With partisan Democratic appeals so prominent and powerful in Sheldon Whitehouse’s ouster of Lincoln Chafee in 2006 and in David Cicilline’s reelection in 2012, I’m not holding my breath waiting for Rhode Islanders to send a Republican to Congress again. On the merits, I’m not saying they should, just that as a journalist it’s always useful to be able to talk to someone on either side of the aisle and to ask, say, “What in the world are your people thinking?”
6. At the suggestion of Common Cause Rhode Island’s John Marion and WPRO’s Andrew Gobeil, I’m slowly but surely making my way through Robert Caro’s magisterial biography of Lyndon Johnson. Right now I’m on the third volume, “Master of the Senate,” which chronicles Johnson’s years as Senate majority leader, when he passed the 1957 Civil Rights Act in a tour de force of legislative skill. What I didn’t know until reading Caro was the crucial role played in that fight by U.S. Sen. John Pastore, the diminutive Democrat who represented Rhode Island in the chamber from 1950 to 1976. (Pastore, who never lost an election, died in 2000 at age 93.) Johnson used Pastore, a noted orator, to give a crucial speech supporting an amendment that allowed the act to pass. “The impact of Pastore’s performance was profound,” the historian Robert Mann wrote. “He played the role of an earnest, undecided senator. But he had actually led his colleagues through a crafty, subtle argument for the amendment.” It was the rare Senate floor speech that actually changed votes.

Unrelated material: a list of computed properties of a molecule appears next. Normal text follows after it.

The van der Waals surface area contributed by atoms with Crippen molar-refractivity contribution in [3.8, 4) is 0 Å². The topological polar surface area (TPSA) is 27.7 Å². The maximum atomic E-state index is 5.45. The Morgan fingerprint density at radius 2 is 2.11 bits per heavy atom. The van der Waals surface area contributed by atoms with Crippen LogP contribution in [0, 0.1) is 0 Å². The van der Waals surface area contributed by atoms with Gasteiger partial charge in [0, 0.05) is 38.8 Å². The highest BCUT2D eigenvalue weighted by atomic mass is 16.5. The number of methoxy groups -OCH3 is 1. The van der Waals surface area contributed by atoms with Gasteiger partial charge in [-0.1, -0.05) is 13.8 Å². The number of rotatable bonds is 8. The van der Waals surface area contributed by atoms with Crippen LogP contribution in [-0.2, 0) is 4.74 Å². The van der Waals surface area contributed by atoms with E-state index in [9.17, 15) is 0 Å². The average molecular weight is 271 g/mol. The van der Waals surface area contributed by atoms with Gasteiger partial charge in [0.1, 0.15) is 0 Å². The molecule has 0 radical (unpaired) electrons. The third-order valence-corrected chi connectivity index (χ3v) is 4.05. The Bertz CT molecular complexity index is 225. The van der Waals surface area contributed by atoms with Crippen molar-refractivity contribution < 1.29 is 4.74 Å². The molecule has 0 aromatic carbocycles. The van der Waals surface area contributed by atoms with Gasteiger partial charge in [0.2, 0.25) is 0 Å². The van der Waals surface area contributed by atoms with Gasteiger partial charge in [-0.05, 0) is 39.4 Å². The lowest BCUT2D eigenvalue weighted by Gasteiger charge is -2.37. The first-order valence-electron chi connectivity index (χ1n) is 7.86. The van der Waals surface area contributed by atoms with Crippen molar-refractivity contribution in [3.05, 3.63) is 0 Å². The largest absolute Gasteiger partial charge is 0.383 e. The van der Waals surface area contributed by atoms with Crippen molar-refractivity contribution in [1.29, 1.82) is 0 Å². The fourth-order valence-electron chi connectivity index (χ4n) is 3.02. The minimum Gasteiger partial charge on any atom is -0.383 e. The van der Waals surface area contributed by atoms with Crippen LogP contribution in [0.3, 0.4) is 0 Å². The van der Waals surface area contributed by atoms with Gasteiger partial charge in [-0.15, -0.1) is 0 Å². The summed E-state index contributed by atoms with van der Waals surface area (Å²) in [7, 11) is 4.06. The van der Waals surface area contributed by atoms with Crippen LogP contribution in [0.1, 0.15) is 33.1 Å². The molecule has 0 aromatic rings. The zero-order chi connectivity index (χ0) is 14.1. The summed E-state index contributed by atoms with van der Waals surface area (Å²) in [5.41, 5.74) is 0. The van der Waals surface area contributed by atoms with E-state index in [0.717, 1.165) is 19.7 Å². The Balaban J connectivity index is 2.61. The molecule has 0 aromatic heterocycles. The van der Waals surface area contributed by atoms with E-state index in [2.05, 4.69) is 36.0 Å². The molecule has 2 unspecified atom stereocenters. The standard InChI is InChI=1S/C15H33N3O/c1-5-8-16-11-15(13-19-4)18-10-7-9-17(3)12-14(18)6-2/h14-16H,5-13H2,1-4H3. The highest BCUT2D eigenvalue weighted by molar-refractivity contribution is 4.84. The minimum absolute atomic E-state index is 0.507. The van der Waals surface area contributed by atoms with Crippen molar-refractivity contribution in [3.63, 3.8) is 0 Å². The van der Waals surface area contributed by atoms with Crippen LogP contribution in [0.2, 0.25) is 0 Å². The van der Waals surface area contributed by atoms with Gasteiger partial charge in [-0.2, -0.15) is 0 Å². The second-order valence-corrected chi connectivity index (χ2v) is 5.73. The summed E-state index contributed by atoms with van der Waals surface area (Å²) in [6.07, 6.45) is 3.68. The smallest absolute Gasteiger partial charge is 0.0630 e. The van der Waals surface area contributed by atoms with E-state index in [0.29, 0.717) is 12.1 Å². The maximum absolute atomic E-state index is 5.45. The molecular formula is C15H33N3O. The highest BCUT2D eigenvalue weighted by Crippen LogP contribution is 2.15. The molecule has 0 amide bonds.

7. Will the indignities never stop for Rhode Island Republicans? A sharp-eyed reader discovered that when you click the picture of House Minority Leader Brian Newberry on the redesigned House website, you’re brought to the page for … Majority Leader Nick Mattiello. “Newberry suffered lost membership in this past election and can’t even get a solid link to his own profile,” remarks my correspondent.
8. How’d you like to come work with my colleagues and me? WPRI 12 is looking for a new Digital Content Producer to join the team that produces WPRI.com’s daily news coverage. It’s a hybrid reporter/editor/multimedia gig. Full information on how to apply is here.
9. One hallmark of Senate President M. Teresa Paiva Weed’s approach to leadership – and perhaps one key to her success – is that she holds her cards close to the vest, rarely saying more to the press than she needs to. In that respect she’s the Bill Belichick of Rhode Island politics. Governor Chafee’s nomination of George Caruolo to lead the new R.I. Board of Education is no exception; asked for Paiva Weed’s thoughts on the pick, her spokesman Greg Pare replied concisely: “As with any appointment, when it is received by the Senate it will be referred to the appropriate committee, which will do its due diligence.”
10. Rhode Island PBS was kind enough to include me on the panel for this week’s episode of “A Lively Experiment,” along with Ian Donnis, Cranston Mayor Allan Fung and Bob Walsh. Topics include the pension challenge and next year’s legislative session. Watch tonight at 7 p.m. on WSBE Learn (Ch. 36.2), Sunday at noon on WSBE-TV (Ch. 36.1) or online at the RI PBS blog.
11. I hope all of you had a safe and happy Thanksgiving. I’m thankful for all of you who read Nesi’s Notes and have given me the chance to do a job I love. Thank you for your loyalty, your ideas, your criticisms, your tips, your corrections, and your good humor.
12. Set your DVRs: This week on Newsmakers – Brown University President Christina Paxson. Watch Sunday at 10 a.m. on Fox Providence. This week on Executive Suite – a look at Pawtucket with Providence Yarn Company’s Terry Schuster and Foolproof Brewing Company’s Nick Garrison. Watch Sunday at 6 p.m. on myRITV (or 6 a.m. on Fox). See you back here next Saturday morning.